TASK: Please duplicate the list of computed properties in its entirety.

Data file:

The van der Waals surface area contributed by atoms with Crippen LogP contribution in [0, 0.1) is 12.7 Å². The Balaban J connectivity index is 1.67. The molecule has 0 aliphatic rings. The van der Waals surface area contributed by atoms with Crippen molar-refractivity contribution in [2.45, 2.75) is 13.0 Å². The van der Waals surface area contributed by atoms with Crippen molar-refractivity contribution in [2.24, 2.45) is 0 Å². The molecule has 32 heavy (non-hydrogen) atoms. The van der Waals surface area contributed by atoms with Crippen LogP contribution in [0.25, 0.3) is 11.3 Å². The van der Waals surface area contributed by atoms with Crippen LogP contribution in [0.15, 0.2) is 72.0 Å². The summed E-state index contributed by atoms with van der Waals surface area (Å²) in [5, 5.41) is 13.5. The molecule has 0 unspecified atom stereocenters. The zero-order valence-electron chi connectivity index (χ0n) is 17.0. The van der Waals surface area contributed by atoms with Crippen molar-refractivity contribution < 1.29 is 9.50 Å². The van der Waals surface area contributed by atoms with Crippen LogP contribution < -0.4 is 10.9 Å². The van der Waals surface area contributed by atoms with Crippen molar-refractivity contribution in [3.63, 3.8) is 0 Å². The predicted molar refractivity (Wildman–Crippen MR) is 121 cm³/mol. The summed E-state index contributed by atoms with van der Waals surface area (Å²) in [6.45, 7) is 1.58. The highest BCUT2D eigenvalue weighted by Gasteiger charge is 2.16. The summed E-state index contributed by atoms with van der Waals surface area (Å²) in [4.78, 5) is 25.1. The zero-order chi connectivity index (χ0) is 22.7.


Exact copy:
The van der Waals surface area contributed by atoms with Crippen LogP contribution in [0, 0.1) is 12.7 Å². The Balaban J connectivity index is 1.67. The molecule has 0 aliphatic rings. The van der Waals surface area contributed by atoms with Crippen molar-refractivity contribution in [2.45, 2.75) is 13.0 Å². The van der Waals surface area contributed by atoms with Crippen molar-refractivity contribution in [2.24, 2.45) is 0 Å². The molecule has 32 heavy (non-hydrogen) atoms. The van der Waals surface area contributed by atoms with Crippen LogP contribution in [0.25, 0.3) is 11.3 Å². The van der Waals surface area contributed by atoms with Crippen LogP contribution in [0.15, 0.2) is 72.0 Å². The summed E-state index contributed by atoms with van der Waals surface area (Å²) in [5, 5.41) is 13.5. The molecule has 0 unspecified atom stereocenters. The zero-order valence-electron chi connectivity index (χ0n) is 17.0. The van der Waals surface area contributed by atoms with Crippen molar-refractivity contribution < 1.29 is 9.50 Å². The van der Waals surface area contributed by atoms with Crippen LogP contribution < -0.4 is 10.9 Å². The van der Waals surface area contributed by atoms with Crippen molar-refractivity contribution in [3.63, 3.8) is 0 Å². The predicted molar refractivity (Wildman–Crippen MR) is 121 cm³/mol. The summed E-state index contributed by atoms with van der Waals surface area (Å²) in [6.45, 7) is 1.58. The highest BCUT2D eigenvalue weighted by Gasteiger charge is 2.16. The summed E-state index contributed by atoms with van der Waals surface area (Å²) in [4.78, 5) is 25.1. The zero-order chi connectivity index (χ0) is 22.7.